Sections 2, 3, and 6 of the Administrative Procedure Act, 5 U.S.C. §§ 702, 703, and 706, provide no new grant of jurisdiction but address themselves solely to the scope of judicial review of administrative action. Califano v. Sanders, 430 U.S. 99, 107 (1977). Similarly, the declaratory judgment statute, 28 U.S.C. §§ 2201 and 2202, has nothing to do with jurisdiction but addresses itself solely to remedy. Skelly Oil Co. v. Phillips Petroleum Co. Inc., 339 U.S. 667 (1950). The mandamus statute, 28 U.S.C. § 1361, confers jurisdiction on federal courts of actions to compel federal officers to perform a duty owed plaintiff. This statute can afford plaintiff no basis of subject matter jurisdiction since the court has earlier ruled that the Secretary of Transportation owes plaintiff no duty.
Plaintiff's reliance for subject matter jurisdiction on 28 U.S.C. § 1343(3) is also misplaced. That statute was primarily intended by Congress to confer jurisdiction for "cases dealing with racial equality," and the Supreme Court has refused to read the jurisdictional provision "to encompass new claims which fall well outside the common understanding" of the term "equal rights of citizens." Chapman v. Houston Welfare Rights Organization, U.S. , 99 S. Ct. 1905 (1979). Because the National Environmental Policy Act of 1969 cannot be read as part of any congressional concern for the equal rights of citizens, 28 U.S.C. § 1343(3) cannot be the foundation for subject matter jurisdiction of this court over plaintiff's remaining claims.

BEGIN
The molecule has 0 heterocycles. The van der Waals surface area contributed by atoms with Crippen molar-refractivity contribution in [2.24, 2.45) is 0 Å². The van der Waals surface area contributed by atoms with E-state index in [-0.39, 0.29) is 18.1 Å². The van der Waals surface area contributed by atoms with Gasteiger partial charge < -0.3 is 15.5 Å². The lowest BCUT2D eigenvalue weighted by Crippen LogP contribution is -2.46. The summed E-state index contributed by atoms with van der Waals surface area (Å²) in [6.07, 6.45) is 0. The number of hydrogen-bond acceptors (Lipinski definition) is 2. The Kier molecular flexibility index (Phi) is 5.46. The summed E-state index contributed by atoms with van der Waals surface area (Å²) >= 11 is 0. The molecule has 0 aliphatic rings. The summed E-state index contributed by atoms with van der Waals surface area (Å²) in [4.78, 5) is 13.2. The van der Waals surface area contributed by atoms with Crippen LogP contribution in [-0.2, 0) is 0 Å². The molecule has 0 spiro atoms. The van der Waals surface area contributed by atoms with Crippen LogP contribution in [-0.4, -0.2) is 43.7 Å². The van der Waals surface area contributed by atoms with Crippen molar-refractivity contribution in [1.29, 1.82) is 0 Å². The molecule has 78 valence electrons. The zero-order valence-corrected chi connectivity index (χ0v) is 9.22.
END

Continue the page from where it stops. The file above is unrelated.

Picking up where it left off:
Plaintiff has also alleged jurisdiction because her claims "arise under" federal law. 28 U.S.C. § 1331(a). This jurisdictional allegation cannot apply to the claimed violation of the state constitution or to creation of a nuisance. Plaintiff's remaining claim is as a third party beneficiary of contracts which allegedly promise compliance with the EIS. Plaintiff's status as a third party beneficiary is a matter of state law; federal law is not central to the claim but merely tangential. Hines v. Cenla Community Action Committee, 474 F.2d 1052 (5th Cir. 1973). No "arising under" jurisdiction exists for this case.
Plaintiff's complaint in Count 3 fails to state a claim for relief; the court lacks subject matter jurisdiction of the remaining counts. The complaint is DISMISSED.
So ORDERED this 4th day of March 1980.
1. There is no Title 55 in the United States Code. The National Environmental Policy Act (NEPA) is located in Title 42 of the United States Code; however, the court will consider the complaint as though the correct citation had been given.
10 ELR 20247 | Environmental Law Reporter | copyright © 1980 | All rights reserved